Take the 2-minute tour ×
Stack Overflow is a question and answer site for professional and enthusiast programmers. It's 100% free, no registration required.

When I use Manipulate I can do:

Manipulate[x, {u, 1, 10}]

In reality my controls are many and complicated, so I would prefer to take their definition out of the Manipulate expression, like that:

control = {u, 1, 10}
Manipulate[x, control]

But that does result in a an error:

Manipulate argument control does not have the correct form for a \
variable specification.

Why doesn't it work that way?

share|improve this question
1  
The example you provided, and what I see in most answers is that the complexity of the code is not reduced at all. Some of the answers create a very complex piece of code using significantly more characters, a bunch of extra scoping constructs etc. I feel that just improving the layout of your code (each control on it's own line, visually grouping related controls etc.) in most cases suffices. –  Sjoerd C. de Vries Aug 21 '11 at 15:08
    
Through the answers I understand better what's going on, but you are exactly right: None of the constructs makes the code really simpler. What drives me crazy is the insane nesting depth of brackets in my code. Probably that's the Lisp way of doing it, but isn't there a way to make my programs more linear? –  Ludwig Weinzierl Aug 21 '11 at 15:28
1  
@Sjoerd well, if a piece of code appears in one place, then I mostly agree with you. Doing this usually makes sense if either a) you are using the code in more than one place, or b) the complete code is getting too long to easily modify. For instance, I have a notebook with a Manipulate the code for which does not on my macbook's 13 inch screen. I have to either use a trick like this, or try to load the whole thing in my head every time I need to modify it. As I already have to think hard about the problem I am actually solving, I'd rather reduce code complexity by adding a few characters. –  acl Aug 21 '11 at 15:49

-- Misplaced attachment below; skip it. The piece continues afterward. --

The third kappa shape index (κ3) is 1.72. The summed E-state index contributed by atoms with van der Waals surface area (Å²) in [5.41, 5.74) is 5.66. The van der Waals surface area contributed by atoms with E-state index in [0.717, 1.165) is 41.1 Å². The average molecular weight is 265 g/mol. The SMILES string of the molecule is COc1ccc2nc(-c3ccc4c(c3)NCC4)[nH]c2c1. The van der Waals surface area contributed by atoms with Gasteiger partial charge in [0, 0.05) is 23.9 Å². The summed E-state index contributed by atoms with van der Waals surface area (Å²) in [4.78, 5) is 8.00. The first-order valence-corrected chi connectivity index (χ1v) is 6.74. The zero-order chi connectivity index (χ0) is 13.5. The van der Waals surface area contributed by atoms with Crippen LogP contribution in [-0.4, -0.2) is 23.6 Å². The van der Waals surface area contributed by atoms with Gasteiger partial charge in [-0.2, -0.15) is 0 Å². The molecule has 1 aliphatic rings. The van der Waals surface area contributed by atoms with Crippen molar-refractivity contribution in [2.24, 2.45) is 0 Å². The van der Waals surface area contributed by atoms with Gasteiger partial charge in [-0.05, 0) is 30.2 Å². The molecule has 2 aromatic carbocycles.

@Sjoerd is right, the layout can help. The Mma notebook does an ok job of indenting lines if you but explicit carriage returns in. Although acl and I answered your original question, I think that the better way to simplify a big manipulate is to leave the controls in there but to move everything else out. See e.g. some of S M Blinder's demonstrations - eg Newton's Cradle. –  Simon Aug 21 '11 at 22:32

2 Answers 2

Manipulate has the HoldAll attribute. You can force control to evaluate and everything works ok

control = {u, 1, 10};
Manipulate[x[u], Evaluate[control]]

The problem with this is that the variable u is not properly localised, so if you have already set, e.g., u=1 somewhere, then the Manipulate will return an error.

It might be better if you use appropriate scoping constructs such as With or DynamicModule depending on exactly what you're trying to do.

This is maybe overkill, but it ensures that u is local and moves control outside of the manipulate:

DynamicModule[{u}, With[{control = {u, 1, 10}}, Manipulate[x[u], control]]]
share|improve this answer

This

con = {u, 1, 10};
Manipulate[
 u,
 Evaluate@con
 ]

does work. I suppose it doesn't work without the Evaluate because

Attributes[Manipulate]

shows that Manipulate has the attribute HoldAll (but I may be wrong). To see the effect of this attribute, try this:

SetAttributes[f, HoldAll]
f[con]
f[Evaluate@con]
g[con]
(*
f[con]
f[{u, 1, 10}]
g[{u, 1, 10}]
*)

Thus, it appears that due to the HoldAll atribute, Manipulate simply does not see "inside" con unless you explicitly evaluate it.

share|improve this answer
1  
You beat me by that much! So, +1 –  Simon Aug 21 '11 at 14:42
    
@Simon thanks! +1 for you too. Guess I'll end up with less upvotes anyway :) –  acl Aug 21 '11 at 14:45
    
Thanks, that works when I copy and paste your example into a new worksheet. In my old worksheet I had to press Shift+Enter on every line before it worked, even on the line with control = {u, 1, 10}, which hadn't changed. Why do I have to reevaluate the lines? –  Ludwig Weinzierl Aug 21 '11 at 14:48
    
@Ludwig I don't know. It sounds like some issue with end-of-line characters, but who knows... Did they end up in separate cells? (you can tell by the cell brackets on the right edge of your mma window) –  acl Aug 21 '11 at 14:51
    
@acl: I can't reproduce the error, it works as expected now, thanks. –  Ludwig Weinzierl Aug 21 '11 at 14:57

Your Answer

 
discard

By posting your answer, you agree to the privacy policy and terms of service.

Not the answer you're looking for? Browse other questions tagged or ask your own question.